Holocaust Museum in negotiations to maintain loaned exhibitions
In the late 1980s, when organizers of the U.S. Holocaust Memorial Museum were searching for Nazi-era artifacts, they sought to tell a story that was industrial in its magnitude and horrifying in its detail. The results, a widely acclaimed permanent exhibition that broke new ground in museum design, may be in jeopardy as the museum deals with demands to return one of its most powerful and haunting objects.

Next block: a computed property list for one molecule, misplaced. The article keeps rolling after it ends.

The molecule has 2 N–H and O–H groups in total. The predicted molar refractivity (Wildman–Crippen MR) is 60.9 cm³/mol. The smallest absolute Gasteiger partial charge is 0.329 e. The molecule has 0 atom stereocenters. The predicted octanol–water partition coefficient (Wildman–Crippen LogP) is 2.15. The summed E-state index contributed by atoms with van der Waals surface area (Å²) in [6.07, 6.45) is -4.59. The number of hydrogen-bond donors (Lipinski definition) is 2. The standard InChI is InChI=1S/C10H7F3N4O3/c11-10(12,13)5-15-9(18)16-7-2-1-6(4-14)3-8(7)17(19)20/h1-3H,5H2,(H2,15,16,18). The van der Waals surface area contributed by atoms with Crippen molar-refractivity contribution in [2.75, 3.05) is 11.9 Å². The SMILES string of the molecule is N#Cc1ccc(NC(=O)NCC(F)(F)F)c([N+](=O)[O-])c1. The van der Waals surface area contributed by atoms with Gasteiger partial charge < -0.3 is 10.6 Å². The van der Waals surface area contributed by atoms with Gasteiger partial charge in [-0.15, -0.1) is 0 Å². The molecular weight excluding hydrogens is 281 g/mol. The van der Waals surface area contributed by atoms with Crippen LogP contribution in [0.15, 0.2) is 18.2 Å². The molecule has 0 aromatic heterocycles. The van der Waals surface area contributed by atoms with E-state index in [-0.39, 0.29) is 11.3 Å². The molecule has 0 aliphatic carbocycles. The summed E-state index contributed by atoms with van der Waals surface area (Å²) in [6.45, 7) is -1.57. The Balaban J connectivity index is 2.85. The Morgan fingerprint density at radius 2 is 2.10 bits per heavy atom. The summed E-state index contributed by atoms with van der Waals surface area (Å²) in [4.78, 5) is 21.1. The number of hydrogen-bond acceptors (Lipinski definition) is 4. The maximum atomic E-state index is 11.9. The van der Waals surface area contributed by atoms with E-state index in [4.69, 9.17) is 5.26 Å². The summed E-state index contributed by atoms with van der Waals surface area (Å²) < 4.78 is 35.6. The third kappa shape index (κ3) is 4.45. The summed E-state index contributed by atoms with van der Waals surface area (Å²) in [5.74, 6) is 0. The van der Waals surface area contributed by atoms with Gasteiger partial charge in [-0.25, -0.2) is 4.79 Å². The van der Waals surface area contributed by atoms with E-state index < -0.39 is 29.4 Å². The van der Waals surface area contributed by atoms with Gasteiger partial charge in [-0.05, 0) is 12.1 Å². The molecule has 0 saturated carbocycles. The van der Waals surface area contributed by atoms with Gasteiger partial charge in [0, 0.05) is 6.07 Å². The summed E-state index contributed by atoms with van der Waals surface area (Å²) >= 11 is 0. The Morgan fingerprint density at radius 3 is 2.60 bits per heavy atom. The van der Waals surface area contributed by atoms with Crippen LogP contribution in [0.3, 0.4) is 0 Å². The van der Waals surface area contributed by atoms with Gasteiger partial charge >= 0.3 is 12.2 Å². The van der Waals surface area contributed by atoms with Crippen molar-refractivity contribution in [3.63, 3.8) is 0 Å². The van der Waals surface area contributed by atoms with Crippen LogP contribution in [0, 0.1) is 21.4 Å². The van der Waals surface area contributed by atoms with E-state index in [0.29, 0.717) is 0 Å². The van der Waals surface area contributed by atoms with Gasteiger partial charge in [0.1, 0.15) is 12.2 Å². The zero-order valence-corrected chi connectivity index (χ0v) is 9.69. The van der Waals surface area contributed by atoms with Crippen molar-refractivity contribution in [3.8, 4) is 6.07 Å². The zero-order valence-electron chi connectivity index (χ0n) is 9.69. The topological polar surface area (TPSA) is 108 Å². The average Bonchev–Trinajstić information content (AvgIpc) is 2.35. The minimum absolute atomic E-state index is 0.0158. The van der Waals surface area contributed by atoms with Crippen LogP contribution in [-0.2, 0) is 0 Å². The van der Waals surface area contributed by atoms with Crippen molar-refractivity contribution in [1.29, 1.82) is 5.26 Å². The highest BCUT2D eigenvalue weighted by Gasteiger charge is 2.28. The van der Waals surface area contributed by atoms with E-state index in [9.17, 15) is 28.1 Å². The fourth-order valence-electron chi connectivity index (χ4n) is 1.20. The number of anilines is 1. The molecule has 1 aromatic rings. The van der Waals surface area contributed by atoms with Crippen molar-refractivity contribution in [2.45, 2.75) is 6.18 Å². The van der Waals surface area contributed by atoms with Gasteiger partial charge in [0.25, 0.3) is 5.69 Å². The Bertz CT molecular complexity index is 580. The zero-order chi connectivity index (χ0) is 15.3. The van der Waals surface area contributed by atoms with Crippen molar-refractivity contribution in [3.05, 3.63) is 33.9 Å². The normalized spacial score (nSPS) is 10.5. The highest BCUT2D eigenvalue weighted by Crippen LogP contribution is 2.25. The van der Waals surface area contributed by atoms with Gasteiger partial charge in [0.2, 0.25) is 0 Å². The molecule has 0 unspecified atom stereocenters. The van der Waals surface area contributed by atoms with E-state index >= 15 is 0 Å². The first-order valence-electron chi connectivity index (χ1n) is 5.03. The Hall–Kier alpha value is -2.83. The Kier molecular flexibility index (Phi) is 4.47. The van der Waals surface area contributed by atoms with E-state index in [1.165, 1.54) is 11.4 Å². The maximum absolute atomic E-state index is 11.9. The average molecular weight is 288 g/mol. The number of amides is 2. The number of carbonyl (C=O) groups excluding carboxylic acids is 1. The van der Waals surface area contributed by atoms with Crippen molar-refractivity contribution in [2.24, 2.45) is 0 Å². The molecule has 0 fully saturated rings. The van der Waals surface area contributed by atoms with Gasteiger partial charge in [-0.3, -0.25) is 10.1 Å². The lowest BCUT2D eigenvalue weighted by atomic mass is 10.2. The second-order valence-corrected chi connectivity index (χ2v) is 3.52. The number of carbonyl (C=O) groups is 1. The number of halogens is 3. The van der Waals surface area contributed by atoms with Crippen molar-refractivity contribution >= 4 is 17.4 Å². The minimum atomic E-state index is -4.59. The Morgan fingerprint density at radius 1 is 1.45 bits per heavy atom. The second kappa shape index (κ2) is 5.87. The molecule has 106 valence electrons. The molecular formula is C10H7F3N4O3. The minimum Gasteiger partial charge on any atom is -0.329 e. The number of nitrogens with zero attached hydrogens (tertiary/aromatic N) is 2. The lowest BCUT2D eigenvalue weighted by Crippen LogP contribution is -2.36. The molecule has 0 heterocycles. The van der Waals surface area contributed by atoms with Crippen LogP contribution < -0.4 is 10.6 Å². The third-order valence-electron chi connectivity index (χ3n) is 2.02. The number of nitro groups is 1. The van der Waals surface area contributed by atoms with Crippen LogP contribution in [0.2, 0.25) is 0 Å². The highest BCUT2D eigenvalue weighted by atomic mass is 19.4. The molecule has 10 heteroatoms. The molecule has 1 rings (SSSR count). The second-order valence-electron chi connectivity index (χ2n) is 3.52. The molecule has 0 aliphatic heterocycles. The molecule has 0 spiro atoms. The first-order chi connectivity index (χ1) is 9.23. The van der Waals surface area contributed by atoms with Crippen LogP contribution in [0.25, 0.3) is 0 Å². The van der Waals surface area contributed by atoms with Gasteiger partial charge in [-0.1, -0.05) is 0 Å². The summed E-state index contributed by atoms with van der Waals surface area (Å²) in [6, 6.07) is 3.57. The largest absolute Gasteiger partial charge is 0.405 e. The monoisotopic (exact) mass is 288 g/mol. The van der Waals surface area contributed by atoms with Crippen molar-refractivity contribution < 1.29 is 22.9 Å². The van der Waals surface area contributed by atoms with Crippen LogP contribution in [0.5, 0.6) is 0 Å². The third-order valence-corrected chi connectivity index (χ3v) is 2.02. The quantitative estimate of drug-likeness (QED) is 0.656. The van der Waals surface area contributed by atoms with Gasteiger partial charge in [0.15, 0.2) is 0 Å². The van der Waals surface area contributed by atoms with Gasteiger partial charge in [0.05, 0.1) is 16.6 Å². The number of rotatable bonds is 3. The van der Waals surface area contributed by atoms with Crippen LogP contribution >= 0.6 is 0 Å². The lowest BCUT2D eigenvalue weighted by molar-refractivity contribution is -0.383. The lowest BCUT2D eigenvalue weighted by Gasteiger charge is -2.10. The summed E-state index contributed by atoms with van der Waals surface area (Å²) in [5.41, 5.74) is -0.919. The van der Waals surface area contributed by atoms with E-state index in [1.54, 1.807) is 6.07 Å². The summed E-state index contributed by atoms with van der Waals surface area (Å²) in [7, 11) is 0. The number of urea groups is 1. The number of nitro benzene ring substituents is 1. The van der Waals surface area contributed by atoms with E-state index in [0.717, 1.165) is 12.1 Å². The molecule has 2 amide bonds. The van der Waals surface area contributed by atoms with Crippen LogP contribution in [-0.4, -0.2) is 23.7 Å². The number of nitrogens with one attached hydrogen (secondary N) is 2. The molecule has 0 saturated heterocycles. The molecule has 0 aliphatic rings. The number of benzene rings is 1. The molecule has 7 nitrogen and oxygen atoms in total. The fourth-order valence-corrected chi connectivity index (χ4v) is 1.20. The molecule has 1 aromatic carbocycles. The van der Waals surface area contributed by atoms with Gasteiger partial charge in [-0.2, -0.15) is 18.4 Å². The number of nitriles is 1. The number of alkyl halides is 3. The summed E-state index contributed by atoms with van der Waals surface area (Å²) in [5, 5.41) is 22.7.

Little known outside the Holocaust Museum is that many of the objects borrowed from Poland almost a quarter-century ago were on a 20-year loan, and over the past few years, those loans have expired. In some cases, the museum has returned objects, renegotiated loans or exchanged existing materials, such as shoes, suitcases and prayer shawls, for equivalent pieces....
comments powered by Disqus
- 2 conservative groups are leading the fight against the new AP standards
- The secret of successful history departments
- AHA president suggests older historians should consider making way for younger historians
- Niall Ferguson Joins Schwarzman Scholars as Distinguished Visiting Professor in China
- Francis Fukuyama is still bullish on where history is headed, but Americans should worry: republics can decay.